Many Americans often assume that the water flowing from their faucets is safe to drink, but a recent study conducted by a University of New Mexico scientist and colleagues from around the United States has sounded a warning. This research, published in the Journal of Exposure Science and Environmental Epidemiology, reveals that numerous wells and community water systems contain hazardous levels of toxic contaminants. This exposure poses health risks, including the potential for cancer, affecting millions of individuals. Moreover, the study indicates that tribal and minority communities face a disproportionate burden, and the challenges of climate change may complicate the quest for safe drinking water sources.
The paper originated from discussions among seasoned scientists at the annual meeting of the International Society for Exposure Epidemiology. According to Johnnye Lewis, Ph.D., who played a significant role in the study, these experts noted that various contaminants often exist in drinking water at levels that aren’t considered safe for consumption. The study focused on seven well-known contaminants: arsenic, fracking fluids, lead, nitrates, chlorinated disinfection byproducts, PFAS (per- and polyfluoroalkyl substances), and uranium. Detecting and eliminating these substances from drinking water varies significantly.
Most of these substances, such as inorganic arsenic, nitrates, uranium, and lead, are known or suspected carcinogens. Chronic exposure to these contaminants has also been linked to various other health problems, including neurological and developmental issues.
However, some contaminants, like fracking fluids and PFAS, are introduced by human activities and pose relatively unknown risks. For instance, PFAS can persist in the environment for extended periods without breaking down, a concern that has gained attention only recently.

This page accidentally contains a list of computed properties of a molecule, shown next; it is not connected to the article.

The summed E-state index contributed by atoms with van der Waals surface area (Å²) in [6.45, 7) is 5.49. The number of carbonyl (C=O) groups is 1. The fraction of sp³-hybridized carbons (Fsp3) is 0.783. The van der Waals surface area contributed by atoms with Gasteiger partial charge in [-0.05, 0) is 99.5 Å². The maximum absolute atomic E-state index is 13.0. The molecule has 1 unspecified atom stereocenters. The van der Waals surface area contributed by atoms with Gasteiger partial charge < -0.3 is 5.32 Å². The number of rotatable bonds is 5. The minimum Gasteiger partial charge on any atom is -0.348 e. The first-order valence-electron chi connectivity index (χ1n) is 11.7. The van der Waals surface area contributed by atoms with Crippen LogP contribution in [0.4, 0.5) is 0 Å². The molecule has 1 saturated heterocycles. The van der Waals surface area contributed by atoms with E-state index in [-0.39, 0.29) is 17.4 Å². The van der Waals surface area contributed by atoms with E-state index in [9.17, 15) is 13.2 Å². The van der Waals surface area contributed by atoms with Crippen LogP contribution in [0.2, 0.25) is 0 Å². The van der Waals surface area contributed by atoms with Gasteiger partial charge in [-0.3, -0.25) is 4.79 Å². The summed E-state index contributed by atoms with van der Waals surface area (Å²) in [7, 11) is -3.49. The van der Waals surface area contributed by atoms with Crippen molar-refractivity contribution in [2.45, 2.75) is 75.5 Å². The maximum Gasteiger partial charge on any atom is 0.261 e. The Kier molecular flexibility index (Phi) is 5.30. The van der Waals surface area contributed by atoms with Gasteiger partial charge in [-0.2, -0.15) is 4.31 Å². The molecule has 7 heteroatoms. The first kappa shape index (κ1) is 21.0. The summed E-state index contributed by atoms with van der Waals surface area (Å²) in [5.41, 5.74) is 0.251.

The study emphasizes the need for proactive measures rather than reactive responses to water contamination issues. Addressing these concerns after the fact is generally not a wise strategy.
The seven contaminants mentioned in the study represent just a fraction of the many chemical agents that can be present in drinking water, and combinations of two or more contaminants in a water source could have unforeseen synergistic effects. Understanding these mixtures and their consequences is still an evolving field of study.
While larger water systems have the capacity to remove or dilute some contaminants, many Americans lack even this basic level of protection. The United States has approximately 150,000 public water systems, with about a third serving roughly 320 million people (95% of the population). Surprisingly, 91% of these community water systems cater to fewer than 10,000 individuals, covering 52 million people in total. Additionally, over 43 million Americans rely on private wells for their drinking water.
The authors of the study stress the urgent need for investment in upgrading drinking water infrastructure, enhancing water treatment, collecting and sharing monitoring data, and enforcing stricter chemical safety testing and standards.
Moreover, climate change is compounding the challenge of finding clean drinking water sources, especially in the western United States. Drought conditions and water source scarcity are exacerbating the difficulties of ensuring water purity. This impact will be particularly harsh on underserved communities, where water monitoring is often lacking.
In summary, the study underscores the importance of addressing water contamination issues with urgency, especially as climate change adds complexity to the quest for clean drinking water sources, while also highlighting the disproportionate impact on marginalized communities.
Source: University of New Mexico